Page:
Elon Musk has warned California's health officials that their tight regulations on his Tesla factory might well result in the automaker pulling up stakes and moving to another state.
Musk, an industry pioneer, might be disappointed to realize that, if so, he'll be part of an old tradition.
Who hasn't pulled up their California stakes and moved to another state? Ford, Chrysler, General Motors, Nissan, Toyota, Mitsubishi. They were all there. They all moved east.
California is a hotbed of innovation and progressive thinking. But for automakers, it's an unsolvable riddle. It's a country unto itself, with a population of 40 million people — more consumers than Belgium, Sweden and the Netherlands combined. And it's waaaaay over there across the Rockies. Logic would suggest that if you want to sell cars in this giant nation of a state, you really ought to be there.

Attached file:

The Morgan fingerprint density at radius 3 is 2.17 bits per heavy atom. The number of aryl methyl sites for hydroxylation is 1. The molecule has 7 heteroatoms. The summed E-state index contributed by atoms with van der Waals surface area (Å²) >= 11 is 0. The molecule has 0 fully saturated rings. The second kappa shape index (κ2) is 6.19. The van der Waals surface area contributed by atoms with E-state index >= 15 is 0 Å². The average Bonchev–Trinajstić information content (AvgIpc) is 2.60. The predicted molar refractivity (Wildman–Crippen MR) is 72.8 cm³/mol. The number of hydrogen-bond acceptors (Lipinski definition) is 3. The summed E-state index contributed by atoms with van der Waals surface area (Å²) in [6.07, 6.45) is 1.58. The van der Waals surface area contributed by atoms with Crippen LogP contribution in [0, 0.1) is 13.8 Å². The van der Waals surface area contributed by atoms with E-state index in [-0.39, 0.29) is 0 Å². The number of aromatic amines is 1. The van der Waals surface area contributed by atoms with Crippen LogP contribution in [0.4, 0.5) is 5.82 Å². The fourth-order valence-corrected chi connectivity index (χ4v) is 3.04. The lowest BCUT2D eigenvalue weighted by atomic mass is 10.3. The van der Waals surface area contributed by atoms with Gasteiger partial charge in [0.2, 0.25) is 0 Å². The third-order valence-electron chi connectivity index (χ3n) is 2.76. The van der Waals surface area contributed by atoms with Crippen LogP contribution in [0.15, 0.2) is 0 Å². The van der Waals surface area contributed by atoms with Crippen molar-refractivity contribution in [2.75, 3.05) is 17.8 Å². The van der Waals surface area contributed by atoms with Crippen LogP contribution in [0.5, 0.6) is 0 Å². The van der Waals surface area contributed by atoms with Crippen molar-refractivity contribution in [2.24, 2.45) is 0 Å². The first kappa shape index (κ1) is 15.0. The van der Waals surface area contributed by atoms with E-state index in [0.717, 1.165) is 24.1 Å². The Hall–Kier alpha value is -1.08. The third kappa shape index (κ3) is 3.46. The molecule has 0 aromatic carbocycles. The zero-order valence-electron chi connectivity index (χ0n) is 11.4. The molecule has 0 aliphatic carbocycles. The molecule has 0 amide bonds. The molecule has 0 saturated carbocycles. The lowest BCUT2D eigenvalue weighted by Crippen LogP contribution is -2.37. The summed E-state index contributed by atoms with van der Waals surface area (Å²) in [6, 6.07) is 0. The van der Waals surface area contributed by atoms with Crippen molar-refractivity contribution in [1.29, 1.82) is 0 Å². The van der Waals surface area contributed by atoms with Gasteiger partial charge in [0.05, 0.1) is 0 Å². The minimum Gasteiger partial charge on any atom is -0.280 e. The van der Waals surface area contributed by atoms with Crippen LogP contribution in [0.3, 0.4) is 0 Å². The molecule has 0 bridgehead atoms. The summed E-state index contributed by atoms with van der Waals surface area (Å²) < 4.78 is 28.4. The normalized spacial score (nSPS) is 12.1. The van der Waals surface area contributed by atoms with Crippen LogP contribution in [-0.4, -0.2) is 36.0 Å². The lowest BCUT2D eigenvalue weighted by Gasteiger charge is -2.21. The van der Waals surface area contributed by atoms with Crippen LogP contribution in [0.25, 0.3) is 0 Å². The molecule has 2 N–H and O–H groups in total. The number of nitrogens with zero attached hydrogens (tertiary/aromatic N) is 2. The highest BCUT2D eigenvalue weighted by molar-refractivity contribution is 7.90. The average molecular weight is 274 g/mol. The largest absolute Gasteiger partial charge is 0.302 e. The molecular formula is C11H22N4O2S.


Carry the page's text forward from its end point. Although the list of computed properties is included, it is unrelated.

It's a brave idea. It's just hard as all get-out to make it work.
Remember that Tesla builds cars in a factory that Toyota gave up on. Toyota! Toyota never gives up on anything. Toyota spent years trying to sweet-talk its suppliers into coming waaaaay out to California to build their factories in nearby locations.
Toyota had operated the plant in partnership with General Motors. GM gave up on the joint venture as it dealt with bankruptcy, but it jettisoned the operation because it was only a marginal affair.
And years before that, GM had already given up on the same site before Toyota happened along.
For the record, Tesla was already scouting for a second U.S. vehicle assembly site, and not in California. A lot of Tesla's suppliers are back in the Midwest and have never felt any compunction to go west.
Whatever Musk decides, the bottom line might be this: In terms of branding, California glitters. But in the reality of automaking, it's logistics and operations that shine.